I respect MJ Demarco and his work but since the the first time I read his book I can't get over the fact that he says that money is more important than your passion. That doing what you love will not make you rich.

Imagine you're on your deathbed sweaty, nervous, trying your best to stay awake because you know that as soon as you go to sleep that will be the last time you close your eyes. You're dying on a 24k gold bedframe. But you don't care nor notice all that, you keep going back to that one thing you always wanted to be. A guitarist.

That was your dream and what you enjoyed most. But it wasn't paying the bills or putting food on the table. Nobody was buying your music either because they were been torrented. Yet you still enjoyed yourself and could survive off ramen noodles as long as your guitar was properly tuned.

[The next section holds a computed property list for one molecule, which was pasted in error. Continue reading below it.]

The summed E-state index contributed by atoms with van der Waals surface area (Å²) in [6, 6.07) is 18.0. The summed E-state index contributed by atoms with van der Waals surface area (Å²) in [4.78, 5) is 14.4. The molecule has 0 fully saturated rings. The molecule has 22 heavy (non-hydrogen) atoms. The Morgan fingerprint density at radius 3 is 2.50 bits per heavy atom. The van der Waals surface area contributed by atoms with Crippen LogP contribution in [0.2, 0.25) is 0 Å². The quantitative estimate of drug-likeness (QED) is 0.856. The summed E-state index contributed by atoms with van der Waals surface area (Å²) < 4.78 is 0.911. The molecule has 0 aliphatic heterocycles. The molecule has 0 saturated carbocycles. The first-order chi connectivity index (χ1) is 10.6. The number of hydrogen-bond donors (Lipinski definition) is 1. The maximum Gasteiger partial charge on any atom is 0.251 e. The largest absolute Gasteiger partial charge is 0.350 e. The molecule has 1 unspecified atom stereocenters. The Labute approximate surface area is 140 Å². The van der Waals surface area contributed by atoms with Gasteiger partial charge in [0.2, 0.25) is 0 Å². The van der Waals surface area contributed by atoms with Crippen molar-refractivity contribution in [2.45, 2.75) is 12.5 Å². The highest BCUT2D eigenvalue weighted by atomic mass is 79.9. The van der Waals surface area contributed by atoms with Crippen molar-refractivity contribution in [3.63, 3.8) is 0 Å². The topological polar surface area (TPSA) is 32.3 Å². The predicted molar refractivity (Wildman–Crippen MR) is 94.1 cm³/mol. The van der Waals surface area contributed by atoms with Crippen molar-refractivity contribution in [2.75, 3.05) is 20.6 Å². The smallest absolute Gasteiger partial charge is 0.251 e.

But the pressure from your family to provide food and shelter made you take a detour on your dream. That detour led to riches but it also robbed you of your time with your precious guitar. Yet everytime you saw your dusty guitar in the coner of your room you told yourself next week I'll have free time to play. But you never did.

And yes I know money can buy you some good guitar lessons, your own record label, and even a recording studio. But unless you're Fastlane it won't give you time. So you either choose to strive to be rich or to follow your passion. Comfort in life or regret while dying.

Both passion and riches are essential for your life so is it possible to combine them both? Or are we forever force to decide for either or?